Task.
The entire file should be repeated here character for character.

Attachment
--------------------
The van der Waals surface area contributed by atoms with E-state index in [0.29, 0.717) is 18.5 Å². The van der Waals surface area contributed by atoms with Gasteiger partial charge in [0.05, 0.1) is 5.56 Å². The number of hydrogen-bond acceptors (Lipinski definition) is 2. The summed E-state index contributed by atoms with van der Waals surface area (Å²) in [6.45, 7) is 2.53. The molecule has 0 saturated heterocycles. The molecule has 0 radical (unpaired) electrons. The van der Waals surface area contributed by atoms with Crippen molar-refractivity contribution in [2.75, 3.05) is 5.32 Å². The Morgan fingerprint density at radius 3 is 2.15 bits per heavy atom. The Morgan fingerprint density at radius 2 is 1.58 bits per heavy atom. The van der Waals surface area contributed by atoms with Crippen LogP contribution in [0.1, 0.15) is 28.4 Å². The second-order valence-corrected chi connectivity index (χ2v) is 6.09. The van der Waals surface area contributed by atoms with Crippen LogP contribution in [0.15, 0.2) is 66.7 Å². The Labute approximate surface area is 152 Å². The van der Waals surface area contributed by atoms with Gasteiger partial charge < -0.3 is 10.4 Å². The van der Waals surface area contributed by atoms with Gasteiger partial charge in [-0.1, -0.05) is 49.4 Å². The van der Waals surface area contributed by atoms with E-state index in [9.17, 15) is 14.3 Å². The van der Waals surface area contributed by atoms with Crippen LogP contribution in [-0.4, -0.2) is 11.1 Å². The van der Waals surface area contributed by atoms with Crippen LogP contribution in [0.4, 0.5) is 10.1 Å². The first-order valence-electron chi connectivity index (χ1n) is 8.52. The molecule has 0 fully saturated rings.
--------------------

The van der Waals surface area contributed by atoms with E-state index in [0.29, 0.717) is 18.5 Å². The van der Waals surface area contributed by atoms with Gasteiger partial charge in [0.05, 0.1) is 5.56 Å². The number of hydrogen-bond acceptors (Lipinski definition) is 2. The summed E-state index contributed by atoms with van der Waals surface area (Å²) in [6.45, 7) is 2.53. The molecule has 0 saturated heterocycles. The molecule has 0 radical (unpaired) electrons. The van der Waals surface area contributed by atoms with Crippen molar-refractivity contribution in [2.75, 3.05) is 5.32 Å². The Morgan fingerprint density at radius 3 is 2.15 bits per heavy atom. The Morgan fingerprint density at radius 2 is 1.58 bits per heavy atom. The van der Waals surface area contributed by atoms with Crippen LogP contribution in [0.1, 0.15) is 28.4 Å². The second-order valence-corrected chi connectivity index (χ2v) is 6.09. The van der Waals surface area contributed by atoms with Crippen LogP contribution in [0.15, 0.2) is 66.7 Å². The Labute approximate surface area is 152 Å². The van der Waals surface area contributed by atoms with Gasteiger partial charge < -0.3 is 10.4 Å². The van der Waals surface area contributed by atoms with Gasteiger partial charge in [-0.1, -0.05) is 49.4 Å². The van der Waals surface area contributed by atoms with E-state index in [9.17, 15) is 14.3 Å². The van der Waals surface area contributed by atoms with Crippen LogP contribution in [-0.4, -0.2) is 11.1 Å². The van der Waals surface area contributed by atoms with Crippen LogP contribution in [0.4, 0.5) is 10.1 Å². The first-order valence-electron chi connectivity index (χ1n) is 8.52. The molecule has 0 fully saturated rings.